Donald Trump paid just $750 in federal income taxes in 2016 and 2017—and absolutely nothing in 10 of the 15 years prior to his election, according to staggering reporting published Sunday by the New York Times.
You undoubtedly paid more taxes than Trump those years. Nurses paid more. Teachers paid more. Construction workers, delivery drivers and coal miners paid more.
We at the Institute on Taxation and Economic Policy study the tax system, and we know that many rich people and corporations pay less than their fair share. But when it comes to tax dodging, Trump has always been in a league of his own. Trump, armed with accountants, shirked a basic responsibility that other Americans rise to regularly. Even given his catastrophic business decisions—which generated massive losses—he lives a life of luxury and wealth. That he avoids taxes that regular working people pay is an outrage.
Although Trump inherited huge sums ($413 million from his father) and borrowed colossal amounts (still owes some $400 million to unnamed sources), the reporting reveals that he still managed to lose money most years. Contrast this to most Americans who would struggle to pay a $1,000 expense for an unexpected emergency room visit or car repair but don’t have easy sources to give or lend them money.
Trump used write-offs of $315 million in losses on his unprofitable golf courses, of personal expenses for his $24 million family estate, of private planes. This kind of tax avoidance leaves the public sector underfunded and is part of why we skimp on essentials that regular people need. Federal financial aid has shrunk from covering more than three-quarters to less than a third of a student’s college costs, the lowest level in more than 40 years. Fewer than one in four eligible families get rental assistance. Families who need food aid in this country get only $1.39 per person per meal and only if they earn less than $28,500 for a family of three.
There is something deeply wrong with this system.
Donald Trump’s tax skirting exceeds that of most rich people by miles. Most regular people pay taxes, most rich people pay taxes, and most businesses pay taxes too. That’s what allows us to have health care, interstate highways and veterans’ benefits, among many other things we all need.
But a better tax system would prevent Trump from avoiding taxes. It would also make sure that every profitable corporation ponied up too. Instead, in 2018, 91 profitable Fortune 500 companies—including behemoths like Delta Airlines, Chevron and Halliburton—also paid nothing in taxes.
We need a country where nobody—not Donald Trump, not Amazon, not FedEx—could game the system this way.
Imagine an America where instead of letting Donald Trump write off $70,000 in haircuts (and another $95,464 to Ivanka’s beautician), we helped more young people pay for community college or a bachelor’s degree.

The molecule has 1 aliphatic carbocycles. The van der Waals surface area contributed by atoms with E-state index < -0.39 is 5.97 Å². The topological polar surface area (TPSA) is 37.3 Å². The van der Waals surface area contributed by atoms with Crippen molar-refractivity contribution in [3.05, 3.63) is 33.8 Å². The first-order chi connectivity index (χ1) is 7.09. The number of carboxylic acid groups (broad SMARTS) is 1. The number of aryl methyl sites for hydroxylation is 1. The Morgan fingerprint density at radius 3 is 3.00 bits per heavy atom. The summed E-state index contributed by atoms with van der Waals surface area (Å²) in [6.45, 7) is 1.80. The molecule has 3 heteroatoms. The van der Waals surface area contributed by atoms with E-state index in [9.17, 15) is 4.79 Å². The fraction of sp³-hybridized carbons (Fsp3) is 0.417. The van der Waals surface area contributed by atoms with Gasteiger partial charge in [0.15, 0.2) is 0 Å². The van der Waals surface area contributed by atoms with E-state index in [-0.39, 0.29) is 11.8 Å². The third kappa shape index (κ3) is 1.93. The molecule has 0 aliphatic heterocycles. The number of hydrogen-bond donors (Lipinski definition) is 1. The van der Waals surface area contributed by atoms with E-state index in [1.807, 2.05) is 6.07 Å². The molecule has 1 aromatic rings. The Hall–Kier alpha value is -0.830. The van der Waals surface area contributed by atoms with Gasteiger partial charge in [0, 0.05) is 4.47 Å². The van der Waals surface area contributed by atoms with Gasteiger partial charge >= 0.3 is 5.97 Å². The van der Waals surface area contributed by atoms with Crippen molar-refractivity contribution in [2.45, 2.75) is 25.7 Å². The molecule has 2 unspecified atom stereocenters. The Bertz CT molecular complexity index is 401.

Imagine if instead of giving Trump a $70 million tax refund, we created green jobs in Appalachia or Atlanta, upgrading our antiquated electrical grid or driving transit vehicles.
Imagine that instead of letting Trump deduct $26 million in fees to consultants ($747,622 of which might have gone straight to his daughter), we allotted $26 million more federal aid to Michigan, which recently announced that it will cut lead remediation, health care, and road maintenance (as well as the jobs that go with them) because of a budget shortfall.
Imagine if Chevron, instead of paying no federal income taxes, had to help fund Arizona’s $874 million revenue loss during this recession.
Instead, Trump’s 2017 tax law took us backward, slashing taxes for the richest 1 percent by more than $50,000 on average, reducing corporate taxes, and reducing revenue available for public needs by $1.9 trillion over a decade.
It’s time for a new approach. Trump’s egregious tax avoidance further exposes a system that preserves an enormous and growing economic divide. Congress has gutted IRS funding so that we don’t have the resources to audit wealthy tax avoiders. And lobbyists continue to get giveaways for corporate clients that do nothing for our communities.
We need to close the real estate loopholes that let Donald Trump and other developers escape their tax obligations. We need a wealth tax and a better tax on inheritance to reduce the overwhelming intergenerational wealth transfers that let Trump and others cling to an increasing share of our economy. And we need a strong corporate income tax, so that every company helps pay for the public investments that make their profits possible.
Imagine an America where Donald Trump pays taxes. Where Amazon, Halliburton, Chevron pay taxes. Where we could all afford preschool and college. Where we could all count on healthcare and a secure retirement. Where we could depend on our leaders to rise to the challenges of a pandemic, a hurricane, or a wildfire.
Imagine what we could do for all of us if people—like Donald Trump—paid their fair share.